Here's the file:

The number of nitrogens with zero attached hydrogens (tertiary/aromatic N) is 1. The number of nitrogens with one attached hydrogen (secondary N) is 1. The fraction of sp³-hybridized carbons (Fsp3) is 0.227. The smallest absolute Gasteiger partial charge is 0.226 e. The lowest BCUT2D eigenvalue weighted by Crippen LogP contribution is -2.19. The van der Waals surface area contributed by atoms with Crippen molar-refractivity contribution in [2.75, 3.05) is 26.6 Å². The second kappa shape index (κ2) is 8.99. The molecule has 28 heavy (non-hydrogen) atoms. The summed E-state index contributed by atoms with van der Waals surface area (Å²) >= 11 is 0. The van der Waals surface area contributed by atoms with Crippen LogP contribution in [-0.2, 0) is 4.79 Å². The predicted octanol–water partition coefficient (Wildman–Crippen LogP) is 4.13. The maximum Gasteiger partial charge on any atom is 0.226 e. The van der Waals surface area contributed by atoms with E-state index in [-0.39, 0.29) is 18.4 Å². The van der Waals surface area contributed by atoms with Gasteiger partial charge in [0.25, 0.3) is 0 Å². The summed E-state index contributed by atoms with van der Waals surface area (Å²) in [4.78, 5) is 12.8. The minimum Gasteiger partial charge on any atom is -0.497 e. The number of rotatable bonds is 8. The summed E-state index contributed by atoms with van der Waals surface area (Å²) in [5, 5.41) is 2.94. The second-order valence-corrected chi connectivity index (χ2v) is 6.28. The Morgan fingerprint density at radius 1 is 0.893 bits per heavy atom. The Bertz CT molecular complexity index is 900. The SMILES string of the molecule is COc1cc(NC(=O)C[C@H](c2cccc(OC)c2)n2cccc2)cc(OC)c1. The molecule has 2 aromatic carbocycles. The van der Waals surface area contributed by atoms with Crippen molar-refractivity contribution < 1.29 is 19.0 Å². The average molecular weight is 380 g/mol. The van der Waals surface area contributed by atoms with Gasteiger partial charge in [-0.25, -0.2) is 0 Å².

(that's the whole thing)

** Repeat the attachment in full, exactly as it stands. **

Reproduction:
The number of nitrogens with zero attached hydrogens (tertiary/aromatic N) is 1. The number of nitrogens with one attached hydrogen (secondary N) is 1. The fraction of sp³-hybridized carbons (Fsp3) is 0.227. The smallest absolute Gasteiger partial charge is 0.226 e. The lowest BCUT2D eigenvalue weighted by Crippen LogP contribution is -2.19. The van der Waals surface area contributed by atoms with Crippen molar-refractivity contribution in [2.75, 3.05) is 26.6 Å². The second kappa shape index (κ2) is 8.99. The molecule has 28 heavy (non-hydrogen) atoms. The summed E-state index contributed by atoms with van der Waals surface area (Å²) >= 11 is 0. The van der Waals surface area contributed by atoms with Crippen LogP contribution in [-0.2, 0) is 4.79 Å². The predicted octanol–water partition coefficient (Wildman–Crippen LogP) is 4.13. The maximum Gasteiger partial charge on any atom is 0.226 e. The van der Waals surface area contributed by atoms with E-state index in [-0.39, 0.29) is 18.4 Å². The van der Waals surface area contributed by atoms with Gasteiger partial charge in [0.25, 0.3) is 0 Å². The summed E-state index contributed by atoms with van der Waals surface area (Å²) in [4.78, 5) is 12.8. The minimum Gasteiger partial charge on any atom is -0.497 e. The number of rotatable bonds is 8. The summed E-state index contributed by atoms with van der Waals surface area (Å²) in [5, 5.41) is 2.94. The second-order valence-corrected chi connectivity index (χ2v) is 6.28. The Morgan fingerprint density at radius 1 is 0.893 bits per heavy atom. The Bertz CT molecular complexity index is 900. The SMILES string of the molecule is COc1cc(NC(=O)C[C@H](c2cccc(OC)c2)n2cccc2)cc(OC)c1. The molecule has 2 aromatic carbocycles. The van der Waals surface area contributed by atoms with Crippen molar-refractivity contribution < 1.29 is 19.0 Å². The average molecular weight is 380 g/mol. The van der Waals surface area contributed by atoms with Gasteiger partial charge in [-0.25, -0.2) is 0 Å².